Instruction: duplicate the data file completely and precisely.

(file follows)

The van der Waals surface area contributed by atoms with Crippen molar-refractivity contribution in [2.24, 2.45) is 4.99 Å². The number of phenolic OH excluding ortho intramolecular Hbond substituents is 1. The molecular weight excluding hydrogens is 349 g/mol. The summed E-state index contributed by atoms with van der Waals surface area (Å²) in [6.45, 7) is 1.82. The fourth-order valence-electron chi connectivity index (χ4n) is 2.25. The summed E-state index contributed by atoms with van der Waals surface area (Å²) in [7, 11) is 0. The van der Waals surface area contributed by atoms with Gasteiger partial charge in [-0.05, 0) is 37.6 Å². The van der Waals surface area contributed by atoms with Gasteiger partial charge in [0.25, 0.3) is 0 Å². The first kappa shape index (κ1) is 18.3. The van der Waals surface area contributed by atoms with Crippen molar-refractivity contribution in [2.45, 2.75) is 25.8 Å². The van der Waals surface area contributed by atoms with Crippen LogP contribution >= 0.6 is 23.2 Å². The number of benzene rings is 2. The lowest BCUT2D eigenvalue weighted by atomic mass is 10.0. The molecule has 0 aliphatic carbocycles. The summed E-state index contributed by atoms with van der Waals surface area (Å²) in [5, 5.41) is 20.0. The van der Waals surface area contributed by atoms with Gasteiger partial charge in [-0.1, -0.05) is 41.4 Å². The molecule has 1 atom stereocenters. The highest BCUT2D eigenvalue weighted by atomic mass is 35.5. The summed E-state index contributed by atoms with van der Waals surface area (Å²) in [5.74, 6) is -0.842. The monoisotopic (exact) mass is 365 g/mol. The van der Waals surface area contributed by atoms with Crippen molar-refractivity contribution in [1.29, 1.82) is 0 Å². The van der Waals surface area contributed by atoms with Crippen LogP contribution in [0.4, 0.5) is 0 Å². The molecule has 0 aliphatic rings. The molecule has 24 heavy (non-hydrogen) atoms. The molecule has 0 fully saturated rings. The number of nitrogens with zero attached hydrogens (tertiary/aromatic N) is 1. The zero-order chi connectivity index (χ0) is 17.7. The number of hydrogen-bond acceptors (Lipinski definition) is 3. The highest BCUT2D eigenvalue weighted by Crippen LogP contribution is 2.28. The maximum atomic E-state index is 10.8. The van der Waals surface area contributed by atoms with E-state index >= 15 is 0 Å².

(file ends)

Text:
The van der Waals surface area contributed by atoms with Crippen molar-refractivity contribution in [2.24, 2.45) is 4.99 Å². The number of phenolic OH excluding ortho intramolecular Hbond substituents is 1. The molecular weight excluding hydrogens is 349 g/mol. The summed E-state index contributed by atoms with van der Waals surface area (Å²) in [6.45, 7) is 1.82. The fourth-order valence-electron chi connectivity index (χ4n) is 2.25. The summed E-state index contributed by atoms with van der Waals surface area (Å²) in [7, 11) is 0. The van der Waals surface area contributed by atoms with Gasteiger partial charge in [-0.05, 0) is 37.6 Å². The van der Waals surface area contributed by atoms with Gasteiger partial charge in [0.25, 0.3) is 0 Å². The first kappa shape index (κ1) is 18.3. The van der Waals surface area contributed by atoms with Crippen molar-refractivity contribution in [2.45, 2.75) is 25.8 Å². The van der Waals surface area contributed by atoms with Crippen LogP contribution >= 0.6 is 23.2 Å². The number of benzene rings is 2. The lowest BCUT2D eigenvalue weighted by atomic mass is 10.0. The molecule has 0 aliphatic carbocycles. The summed E-state index contributed by atoms with van der Waals surface area (Å²) in [5, 5.41) is 20.0. The van der Waals surface area contributed by atoms with Gasteiger partial charge in [-0.1, -0.05) is 41.4 Å². The molecule has 1 atom stereocenters. The highest BCUT2D eigenvalue weighted by atomic mass is 35.5. The summed E-state index contributed by atoms with van der Waals surface area (Å²) in [5.74, 6) is -0.842. The monoisotopic (exact) mass is 365 g/mol. The van der Waals surface area contributed by atoms with Crippen molar-refractivity contribution in [1.29, 1.82) is 0 Å². The van der Waals surface area contributed by atoms with Crippen LogP contribution in [0.4, 0.5) is 0 Å². The molecule has 0 aliphatic rings. The molecule has 24 heavy (non-hydrogen) atoms. The molecule has 0 fully saturated rings. The number of nitrogens with zero attached hydrogens (tertiary/aromatic N) is 1. The zero-order chi connectivity index (χ0) is 17.7. The number of hydrogen-bond acceptors (Lipinski definition) is 3. The highest BCUT2D eigenvalue weighted by Crippen LogP contribution is 2.28. The maximum atomic E-state index is 10.8. The van der Waals surface area contributed by atoms with E-state index >= 15 is 0 Å².